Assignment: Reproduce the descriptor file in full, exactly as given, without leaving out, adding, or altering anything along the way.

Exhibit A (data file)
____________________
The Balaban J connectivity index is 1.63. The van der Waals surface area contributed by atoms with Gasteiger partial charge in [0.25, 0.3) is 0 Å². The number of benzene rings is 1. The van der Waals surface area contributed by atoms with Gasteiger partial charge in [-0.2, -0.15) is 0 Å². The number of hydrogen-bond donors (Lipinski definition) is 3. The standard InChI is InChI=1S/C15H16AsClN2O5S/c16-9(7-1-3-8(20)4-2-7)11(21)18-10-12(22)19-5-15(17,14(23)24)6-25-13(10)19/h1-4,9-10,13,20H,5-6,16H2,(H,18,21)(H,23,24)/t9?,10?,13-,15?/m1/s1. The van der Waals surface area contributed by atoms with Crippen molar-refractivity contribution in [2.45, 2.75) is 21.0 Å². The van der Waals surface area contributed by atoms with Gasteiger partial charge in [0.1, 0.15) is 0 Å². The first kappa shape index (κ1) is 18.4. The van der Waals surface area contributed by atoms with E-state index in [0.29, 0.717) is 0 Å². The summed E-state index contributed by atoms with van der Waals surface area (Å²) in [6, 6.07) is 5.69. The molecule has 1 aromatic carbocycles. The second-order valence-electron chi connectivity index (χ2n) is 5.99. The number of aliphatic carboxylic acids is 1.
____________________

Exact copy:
The Balaban J connectivity index is 1.63. The van der Waals surface area contributed by atoms with Gasteiger partial charge in [0.25, 0.3) is 0 Å². The number of benzene rings is 1. The van der Waals surface area contributed by atoms with Gasteiger partial charge in [-0.2, -0.15) is 0 Å². The number of hydrogen-bond donors (Lipinski definition) is 3. The standard InChI is InChI=1S/C15H16AsClN2O5S/c16-9(7-1-3-8(20)4-2-7)11(21)18-10-12(22)19-5-15(17,14(23)24)6-25-13(10)19/h1-4,9-10,13,20H,5-6,16H2,(H,18,21)(H,23,24)/t9?,10?,13-,15?/m1/s1. The van der Waals surface area contributed by atoms with Crippen molar-refractivity contribution in [2.45, 2.75) is 21.0 Å². The van der Waals surface area contributed by atoms with Gasteiger partial charge in [0.1, 0.15) is 0 Å². The first kappa shape index (κ1) is 18.4. The van der Waals surface area contributed by atoms with E-state index in [0.29, 0.717) is 0 Å². The summed E-state index contributed by atoms with van der Waals surface area (Å²) in [6, 6.07) is 5.69. The molecule has 1 aromatic carbocycles. The second-order valence-electron chi connectivity index (χ2n) is 5.99. The number of aliphatic carboxylic acids is 1.